A Hot Button is an emotional trigger and when someone pushes one of your hot buttons, you know it since it make you a little crazy. Self awareness of what makes you crazy and an awareness of others’ hot buttons—is very useful in business. It is important to know your conflict style. Before you can diffuse your hot buttons you must be clear about what inflames them. Awareness of hot buttons bleeds right into cooperative intelligence’s leadership, connection and communication
In the spirit of cooperative intelligence, I will illustrate how to be cooperative by sharing examples of bad Twitter communication practices. Remember it takes time to build a successful social networking presence just like it does the old fashioned way through meetings and phone calls. Relationships take time to develop, and the best way to nourish them is through continual, consistent communication, asking questions and listening.
Learn what win loss analysis is, the benefits of doing it. Learn why people do and don’t conduct win loss analysis. Get tips on starting your own Win Loss program.
Our top 7 competitive intelligence blogs read in 2017. Interesting that most focus on relationship management.
We answer 3 Win Loss analysis questions: What percent of Win Loss analysis interviews are blind versus not-blind? Do you have a horror story to share about a Win Loss interview that went badly? Do you have tips on how to deal with this? You mentioned that you use a decision tree approach to developing the Win Loss questions. How do you prepare them? Do you share with the sales force to validate it?
So much about life revolves around effective communication. As a primary research expert, I am always looking to for ways to motivate others to share. You need to understand what makes them comfortable to share. I recently read Traci Brown’s book, Persuasion Point: Body Language and Speech for Influence. While the book focuses on closing …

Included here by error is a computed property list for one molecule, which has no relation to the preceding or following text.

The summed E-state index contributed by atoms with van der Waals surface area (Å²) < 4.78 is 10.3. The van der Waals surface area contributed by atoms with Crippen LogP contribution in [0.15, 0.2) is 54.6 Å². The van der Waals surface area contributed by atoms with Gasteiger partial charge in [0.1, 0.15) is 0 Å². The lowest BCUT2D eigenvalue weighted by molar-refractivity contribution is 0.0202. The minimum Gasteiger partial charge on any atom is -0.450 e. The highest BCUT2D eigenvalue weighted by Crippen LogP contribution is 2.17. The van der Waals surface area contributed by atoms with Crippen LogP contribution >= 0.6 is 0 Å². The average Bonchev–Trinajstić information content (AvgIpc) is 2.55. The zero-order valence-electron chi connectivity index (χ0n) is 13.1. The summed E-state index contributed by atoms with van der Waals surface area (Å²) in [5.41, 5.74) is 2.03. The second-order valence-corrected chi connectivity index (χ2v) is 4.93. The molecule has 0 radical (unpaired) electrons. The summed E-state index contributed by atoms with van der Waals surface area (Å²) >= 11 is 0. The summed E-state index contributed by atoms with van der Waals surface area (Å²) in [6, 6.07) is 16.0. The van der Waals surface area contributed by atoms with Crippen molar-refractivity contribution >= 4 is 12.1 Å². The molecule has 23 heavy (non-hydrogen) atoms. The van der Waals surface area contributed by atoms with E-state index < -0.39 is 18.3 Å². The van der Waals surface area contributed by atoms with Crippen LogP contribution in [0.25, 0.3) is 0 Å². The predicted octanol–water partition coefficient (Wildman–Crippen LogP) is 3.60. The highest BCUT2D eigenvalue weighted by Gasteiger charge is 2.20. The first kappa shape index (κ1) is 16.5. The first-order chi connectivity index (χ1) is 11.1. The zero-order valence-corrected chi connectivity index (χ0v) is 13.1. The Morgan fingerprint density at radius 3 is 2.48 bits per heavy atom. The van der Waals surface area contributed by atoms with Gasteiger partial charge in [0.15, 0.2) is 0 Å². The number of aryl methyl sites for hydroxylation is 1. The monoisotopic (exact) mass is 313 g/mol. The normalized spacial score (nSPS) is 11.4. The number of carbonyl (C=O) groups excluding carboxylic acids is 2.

Here are some of my favorite nuggets from Amy Cuddy’s book, Presence, and how they relate to primary research and Win/Loss analysis interviewing. I highly recommend this book.
One of the most common questions I am asked in the Win/Loss analysis process is, “How do we create a value proposition to get our customers or non-customers to participate in a Win/loss conversation?” Interviewers seems to want to have a one size fits all value proposition. That’s not how it works: this is an individual you want to connect with.
Q & A from July 2015 SCIP Global Chapter Webinar: “Win/Loss Analysis: How to Clinch and Keep the Business You Want.” Competitor analysis comes from Win/Loss analysis (interviews) or comes from Win/Loss + research? If it comes from Win/Loss what is the weight? Competitor analysis comes from many sources, and Win/Loss interviews should be a key …